Similarly, a tourism experience to the Whitsundays has little to do with the individual elements these beautiful Islands have to offer like the colourful coral, fresh ocean breezes or glassy waters. Tourists tend to travel to this heavenly place for the total package, the resort activities, dining, entertainment and relaxation.
If you visit Western Australia during the right season, you will have to opportunity to immerse yourself in the colourful floral displays of kangaroo paws and banksias, with unique blooms littering alongside the highways. You may also visit the old WWII Albany Harbour where the US submarine base use to be and learn a little history along the way… but what you will take home is the overall experience, memories and highlights the West has to offer.
Baptist Minister and Well-Being Australia chairman Mark Tronson has developed a philosophy on tourism ministry over three decades and says that this 'overall experience' has become the primary focus of his research.
Mark Tronson lives in Tweed Heads, on the southern end of the Gold Coast, a major tourist destination but he has also spent time in some more underdeveloped and less heard of places. He spent fourteen years in Moruya on the southern NSW coast where he ran 'Australia's Bush Orchestra,' a Christian tourist attraction in a natural area of the ironbark forest where the birdsong was spectacular.
Running a tourist attraction has given Mark experience and insight into the tourism ministry and he has presented many seminars to churches on main tourist routes. His workshops explain his philosophy which he has set out along the following guidelines.
Every popular (or aspiring) tourist area requires an image that inspires the imagination of potential visitors. The Gold Coast, for example, has cultivated a variety of attractions over several decades, including the 1960's Meter Maids (for car parking), amusement parks (for the families) and high rise apartments along the beach (for the sun, surf and climate). The Hunter region (Newcastle) promotes its wineries, the Great Ocean Road its spectacular scenery; Cairns its SkyRail, Island Resorts and the Great Barrier Reef, and Mackay as the gateway to the Whitsundays.
But natural attractions are never enough. To attract tourists and money into these areas, there is a need for upmarket accommodation as well as plenty of differently priced eating places like restaurants, pubs, clubs and snack bars.
A variety of professionally operated tourist attractions need to be on tourist pathways and byways, so that tourists feel they have 'discovered them by themselves'. It is often the most inconspicuous tourist site or knick-knack shop that excites visitors the most and leaves a lasting impression.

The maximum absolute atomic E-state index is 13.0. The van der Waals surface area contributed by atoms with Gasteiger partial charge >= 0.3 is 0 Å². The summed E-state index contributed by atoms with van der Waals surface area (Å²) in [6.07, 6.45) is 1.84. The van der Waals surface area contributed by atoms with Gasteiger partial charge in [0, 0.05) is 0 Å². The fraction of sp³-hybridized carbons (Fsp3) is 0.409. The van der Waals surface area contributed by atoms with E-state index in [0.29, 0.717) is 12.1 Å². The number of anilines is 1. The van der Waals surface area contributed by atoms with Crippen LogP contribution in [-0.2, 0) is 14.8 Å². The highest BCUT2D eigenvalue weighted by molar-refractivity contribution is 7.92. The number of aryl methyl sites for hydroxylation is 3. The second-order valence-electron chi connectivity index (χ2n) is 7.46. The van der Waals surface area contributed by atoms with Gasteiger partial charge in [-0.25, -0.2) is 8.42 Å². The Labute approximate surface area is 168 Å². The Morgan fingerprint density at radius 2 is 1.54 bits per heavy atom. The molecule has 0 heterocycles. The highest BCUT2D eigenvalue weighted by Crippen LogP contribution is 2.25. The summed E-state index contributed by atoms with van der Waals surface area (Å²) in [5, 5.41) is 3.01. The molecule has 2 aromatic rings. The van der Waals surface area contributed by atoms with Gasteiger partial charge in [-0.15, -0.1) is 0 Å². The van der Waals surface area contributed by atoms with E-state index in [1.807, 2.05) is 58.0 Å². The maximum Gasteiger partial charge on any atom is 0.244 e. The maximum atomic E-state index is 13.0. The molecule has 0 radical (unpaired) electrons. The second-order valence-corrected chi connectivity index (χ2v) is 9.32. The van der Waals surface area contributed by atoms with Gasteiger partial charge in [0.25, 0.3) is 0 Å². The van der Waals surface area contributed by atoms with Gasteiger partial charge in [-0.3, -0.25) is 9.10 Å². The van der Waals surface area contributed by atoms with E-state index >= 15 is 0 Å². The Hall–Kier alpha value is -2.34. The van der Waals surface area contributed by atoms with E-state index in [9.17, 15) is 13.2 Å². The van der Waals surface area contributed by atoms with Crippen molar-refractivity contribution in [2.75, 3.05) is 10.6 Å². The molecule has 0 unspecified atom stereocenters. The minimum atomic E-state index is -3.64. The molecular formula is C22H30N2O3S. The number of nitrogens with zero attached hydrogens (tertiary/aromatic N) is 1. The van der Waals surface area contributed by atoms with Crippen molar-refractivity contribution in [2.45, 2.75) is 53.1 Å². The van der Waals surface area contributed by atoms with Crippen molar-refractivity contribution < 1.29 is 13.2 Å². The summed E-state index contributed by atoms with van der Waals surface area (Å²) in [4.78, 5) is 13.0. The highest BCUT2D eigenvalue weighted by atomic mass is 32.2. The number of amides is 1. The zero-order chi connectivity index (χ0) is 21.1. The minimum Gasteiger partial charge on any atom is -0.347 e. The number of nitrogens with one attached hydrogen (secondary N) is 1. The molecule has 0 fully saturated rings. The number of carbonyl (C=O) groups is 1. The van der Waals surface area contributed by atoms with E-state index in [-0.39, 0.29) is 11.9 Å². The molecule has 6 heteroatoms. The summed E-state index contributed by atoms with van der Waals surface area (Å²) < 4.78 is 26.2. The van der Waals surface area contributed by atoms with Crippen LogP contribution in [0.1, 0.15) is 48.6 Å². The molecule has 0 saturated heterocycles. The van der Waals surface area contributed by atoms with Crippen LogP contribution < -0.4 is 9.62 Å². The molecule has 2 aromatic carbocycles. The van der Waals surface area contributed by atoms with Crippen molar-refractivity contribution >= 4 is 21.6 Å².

"This is why antique-type shops are so well patronised. They are out-of-the-ordinary sites…just like my Australian Bush Orchestra," says Mark.
Mark believes he has found the essential ingredients to attract tourists and that the role of the local Council tourism office should be to promote all three. Sadly, the trend is to emphasise the first two, but leave the third sector, usually operated by a small enterprise, to fend for itself.
As well as being involved in tourism activities, Mark Tronson has been ministering to those who operate businesses aimed at tourists through his mission, Well-Being Australia. Some of these proprietors have either struggled, or have not been able to make a go of their businesses due to the high price of advertising necessary to draw in the tourists.
Mark feels that many councils in tourism-attracting areas could do more to help the small businesses which will enhance the 'overall holiday experience' the tourists take home. In turn this would promote word of mouth advertising and bring more tourists to the area to see these 'hidden' attractions.
At present, the major forms of advertising tourist attractions is in colourful, glossy magazines produced by Tourism Offices and information centres staffed by the Councils. Online advertising is also popular.
Since tourist operators already pay a membership fee to the Shire Tourism Organisation in many tourist-attracting areas, Mark Tronson believes small businesses should be entitled to free advertising and in the case that this wouldn't cover costs, residents should pay a levy. After all tourism generates huge money and benefits the whole region.
"It should be in the interest of any Shire Council to ensure that its small operators of tourist sites off the beaten track are cared for just as well as the large hotels. A more vibrant and knowledgeable tourist population will feed on itself – tourists will tell others of the small antique shop or home-made pie they have found, when they go back to their hotel of an evening – and this will enhance the overall tourism experience of locals, small businesses and holidaymakers alike," says Mark Tronson.